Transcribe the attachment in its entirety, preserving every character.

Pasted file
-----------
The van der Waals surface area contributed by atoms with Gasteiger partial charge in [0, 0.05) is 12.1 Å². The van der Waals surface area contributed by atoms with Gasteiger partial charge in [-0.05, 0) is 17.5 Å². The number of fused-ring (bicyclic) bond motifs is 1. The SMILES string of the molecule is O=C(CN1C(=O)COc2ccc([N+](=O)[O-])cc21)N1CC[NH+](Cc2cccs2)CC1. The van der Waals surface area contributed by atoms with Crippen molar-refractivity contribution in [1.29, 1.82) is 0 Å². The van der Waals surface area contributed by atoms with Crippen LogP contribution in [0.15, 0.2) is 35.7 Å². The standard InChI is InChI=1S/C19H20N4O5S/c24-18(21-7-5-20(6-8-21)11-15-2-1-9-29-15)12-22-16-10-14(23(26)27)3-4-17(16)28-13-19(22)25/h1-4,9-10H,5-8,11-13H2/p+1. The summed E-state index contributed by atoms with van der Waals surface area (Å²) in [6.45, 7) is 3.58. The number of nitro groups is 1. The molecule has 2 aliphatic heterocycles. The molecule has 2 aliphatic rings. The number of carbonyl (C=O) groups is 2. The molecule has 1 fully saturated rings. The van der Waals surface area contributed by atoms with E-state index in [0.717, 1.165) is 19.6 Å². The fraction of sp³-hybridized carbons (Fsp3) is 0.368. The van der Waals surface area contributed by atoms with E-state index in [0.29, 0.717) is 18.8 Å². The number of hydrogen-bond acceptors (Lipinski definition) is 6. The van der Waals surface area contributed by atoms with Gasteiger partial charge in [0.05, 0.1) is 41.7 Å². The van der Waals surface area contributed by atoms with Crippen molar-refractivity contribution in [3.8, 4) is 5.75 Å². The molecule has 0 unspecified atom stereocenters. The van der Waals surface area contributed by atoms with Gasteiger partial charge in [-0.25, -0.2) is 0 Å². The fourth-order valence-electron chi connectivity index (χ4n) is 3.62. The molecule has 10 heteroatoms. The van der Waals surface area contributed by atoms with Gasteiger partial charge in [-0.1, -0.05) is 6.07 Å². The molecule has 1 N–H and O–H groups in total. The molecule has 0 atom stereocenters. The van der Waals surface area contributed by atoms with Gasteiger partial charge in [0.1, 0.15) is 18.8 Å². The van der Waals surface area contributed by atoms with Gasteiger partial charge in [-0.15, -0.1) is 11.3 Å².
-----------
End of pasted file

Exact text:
The van der Waals surface area contributed by atoms with Gasteiger partial charge in [0, 0.05) is 12.1 Å². The van der Waals surface area contributed by atoms with Gasteiger partial charge in [-0.05, 0) is 17.5 Å². The number of fused-ring (bicyclic) bond motifs is 1. The SMILES string of the molecule is O=C(CN1C(=O)COc2ccc([N+](=O)[O-])cc21)N1CC[NH+](Cc2cccs2)CC1. The van der Waals surface area contributed by atoms with Crippen molar-refractivity contribution in [1.29, 1.82) is 0 Å². The van der Waals surface area contributed by atoms with Crippen LogP contribution in [0.15, 0.2) is 35.7 Å². The standard InChI is InChI=1S/C19H20N4O5S/c24-18(21-7-5-20(6-8-21)11-15-2-1-9-29-15)12-22-16-10-14(23(26)27)3-4-17(16)28-13-19(22)25/h1-4,9-10H,5-8,11-13H2/p+1. The summed E-state index contributed by atoms with van der Waals surface area (Å²) in [6.45, 7) is 3.58. The number of nitro groups is 1. The molecule has 2 aliphatic heterocycles. The molecule has 2 aliphatic rings. The number of carbonyl (C=O) groups is 2. The molecule has 1 fully saturated rings. The van der Waals surface area contributed by atoms with E-state index in [0.717, 1.165) is 19.6 Å². The fraction of sp³-hybridized carbons (Fsp3) is 0.368. The van der Waals surface area contributed by atoms with E-state index in [0.29, 0.717) is 18.8 Å². The number of hydrogen-bond acceptors (Lipinski definition) is 6. The van der Waals surface area contributed by atoms with Gasteiger partial charge in [0.05, 0.1) is 41.7 Å². The van der Waals surface area contributed by atoms with Crippen molar-refractivity contribution in [3.8, 4) is 5.75 Å². The molecule has 0 unspecified atom stereocenters. The van der Waals surface area contributed by atoms with Gasteiger partial charge in [-0.25, -0.2) is 0 Å². The fourth-order valence-electron chi connectivity index (χ4n) is 3.62. The molecule has 10 heteroatoms. The van der Waals surface area contributed by atoms with Gasteiger partial charge in [-0.1, -0.05) is 6.07 Å². The molecule has 1 N–H and O–H groups in total. The molecule has 0 atom stereocenters. The van der Waals surface area contributed by atoms with Gasteiger partial charge in [0.1, 0.15) is 18.8 Å². The van der Waals surface area contributed by atoms with Gasteiger partial charge in [-0.15, -0.1) is 11.3 Å².